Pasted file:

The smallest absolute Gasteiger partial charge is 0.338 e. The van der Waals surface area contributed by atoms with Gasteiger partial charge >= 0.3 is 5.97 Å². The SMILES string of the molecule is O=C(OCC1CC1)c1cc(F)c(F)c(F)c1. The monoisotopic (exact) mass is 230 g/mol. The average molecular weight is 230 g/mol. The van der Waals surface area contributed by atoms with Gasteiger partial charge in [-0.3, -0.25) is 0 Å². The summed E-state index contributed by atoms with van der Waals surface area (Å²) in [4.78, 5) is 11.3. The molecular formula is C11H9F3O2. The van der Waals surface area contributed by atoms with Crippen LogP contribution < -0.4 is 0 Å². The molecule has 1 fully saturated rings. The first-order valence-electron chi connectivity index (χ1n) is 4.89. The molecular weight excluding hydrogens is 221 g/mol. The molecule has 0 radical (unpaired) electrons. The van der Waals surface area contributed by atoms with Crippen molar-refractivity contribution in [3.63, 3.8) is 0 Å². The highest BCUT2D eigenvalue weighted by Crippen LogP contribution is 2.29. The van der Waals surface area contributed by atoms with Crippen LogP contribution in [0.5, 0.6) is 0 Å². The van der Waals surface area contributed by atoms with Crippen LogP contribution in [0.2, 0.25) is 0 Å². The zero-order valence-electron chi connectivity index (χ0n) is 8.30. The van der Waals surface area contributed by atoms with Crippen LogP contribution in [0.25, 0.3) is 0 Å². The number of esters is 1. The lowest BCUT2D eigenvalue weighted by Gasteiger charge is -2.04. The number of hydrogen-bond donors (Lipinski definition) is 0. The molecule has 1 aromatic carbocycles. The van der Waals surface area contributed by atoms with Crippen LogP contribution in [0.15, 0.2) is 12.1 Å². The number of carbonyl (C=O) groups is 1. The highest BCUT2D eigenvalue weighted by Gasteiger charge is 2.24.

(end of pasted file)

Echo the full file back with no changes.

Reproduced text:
The smallest absolute Gasteiger partial charge is 0.338 e. The van der Waals surface area contributed by atoms with Gasteiger partial charge >= 0.3 is 5.97 Å². The SMILES string of the molecule is O=C(OCC1CC1)c1cc(F)c(F)c(F)c1. The monoisotopic (exact) mass is 230 g/mol. The average molecular weight is 230 g/mol. The van der Waals surface area contributed by atoms with Gasteiger partial charge in [-0.3, -0.25) is 0 Å². The summed E-state index contributed by atoms with van der Waals surface area (Å²) in [4.78, 5) is 11.3. The molecular formula is C11H9F3O2. The van der Waals surface area contributed by atoms with Crippen LogP contribution < -0.4 is 0 Å². The molecule has 1 fully saturated rings. The first-order valence-electron chi connectivity index (χ1n) is 4.89. The molecular weight excluding hydrogens is 221 g/mol. The molecule has 0 radical (unpaired) electrons. The van der Waals surface area contributed by atoms with Crippen molar-refractivity contribution in [3.63, 3.8) is 0 Å². The highest BCUT2D eigenvalue weighted by Crippen LogP contribution is 2.29. The van der Waals surface area contributed by atoms with Crippen LogP contribution in [0.5, 0.6) is 0 Å². The van der Waals surface area contributed by atoms with Crippen LogP contribution in [0.2, 0.25) is 0 Å². The zero-order valence-electron chi connectivity index (χ0n) is 8.30. The van der Waals surface area contributed by atoms with Crippen LogP contribution in [0.25, 0.3) is 0 Å². The number of esters is 1. The lowest BCUT2D eigenvalue weighted by Gasteiger charge is -2.04. The number of hydrogen-bond donors (Lipinski definition) is 0. The molecule has 1 aromatic carbocycles. The van der Waals surface area contributed by atoms with Crippen LogP contribution in [0.15, 0.2) is 12.1 Å². The number of carbonyl (C=O) groups is 1. The highest BCUT2D eigenvalue weighted by Gasteiger charge is 2.24.